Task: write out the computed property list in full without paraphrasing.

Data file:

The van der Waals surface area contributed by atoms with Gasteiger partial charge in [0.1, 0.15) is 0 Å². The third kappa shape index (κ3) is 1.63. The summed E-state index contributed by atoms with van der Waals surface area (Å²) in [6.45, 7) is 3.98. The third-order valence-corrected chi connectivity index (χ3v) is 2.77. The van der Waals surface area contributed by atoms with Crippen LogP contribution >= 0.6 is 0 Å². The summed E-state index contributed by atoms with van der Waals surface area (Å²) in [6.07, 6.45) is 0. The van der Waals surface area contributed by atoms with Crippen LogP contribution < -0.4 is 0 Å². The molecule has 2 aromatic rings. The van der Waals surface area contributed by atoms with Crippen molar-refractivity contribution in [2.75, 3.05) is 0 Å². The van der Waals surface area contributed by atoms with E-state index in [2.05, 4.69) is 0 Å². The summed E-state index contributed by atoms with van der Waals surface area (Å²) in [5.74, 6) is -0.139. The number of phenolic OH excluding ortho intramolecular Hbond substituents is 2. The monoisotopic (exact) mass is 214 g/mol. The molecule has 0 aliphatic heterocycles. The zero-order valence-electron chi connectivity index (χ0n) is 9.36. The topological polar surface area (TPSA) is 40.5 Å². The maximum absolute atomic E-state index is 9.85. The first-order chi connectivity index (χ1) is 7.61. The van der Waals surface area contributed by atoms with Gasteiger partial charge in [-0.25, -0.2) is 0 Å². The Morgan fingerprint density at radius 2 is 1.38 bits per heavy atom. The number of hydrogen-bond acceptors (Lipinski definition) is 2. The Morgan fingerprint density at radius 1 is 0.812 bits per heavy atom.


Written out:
The van der Waals surface area contributed by atoms with Gasteiger partial charge in [0.1, 0.15) is 0 Å². The third kappa shape index (κ3) is 1.63. The summed E-state index contributed by atoms with van der Waals surface area (Å²) in [6.45, 7) is 3.98. The third-order valence-corrected chi connectivity index (χ3v) is 2.77. The van der Waals surface area contributed by atoms with Crippen LogP contribution >= 0.6 is 0 Å². The summed E-state index contributed by atoms with van der Waals surface area (Å²) in [6.07, 6.45) is 0. The van der Waals surface area contributed by atoms with Crippen LogP contribution < -0.4 is 0 Å². The molecule has 2 aromatic rings. The van der Waals surface area contributed by atoms with Crippen molar-refractivity contribution in [2.75, 3.05) is 0 Å². The van der Waals surface area contributed by atoms with E-state index in [2.05, 4.69) is 0 Å². The summed E-state index contributed by atoms with van der Waals surface area (Å²) in [5.74, 6) is -0.139. The number of phenolic OH excluding ortho intramolecular Hbond substituents is 2. The monoisotopic (exact) mass is 214 g/mol. The molecule has 0 aliphatic heterocycles. The zero-order valence-electron chi connectivity index (χ0n) is 9.36. The topological polar surface area (TPSA) is 40.5 Å². The maximum absolute atomic E-state index is 9.85. The first-order chi connectivity index (χ1) is 7.61. The van der Waals surface area contributed by atoms with Gasteiger partial charge in [-0.25, -0.2) is 0 Å². The Morgan fingerprint density at radius 2 is 1.38 bits per heavy atom. The number of hydrogen-bond acceptors (Lipinski definition) is 2. The Morgan fingerprint density at radius 1 is 0.812 bits per heavy atom.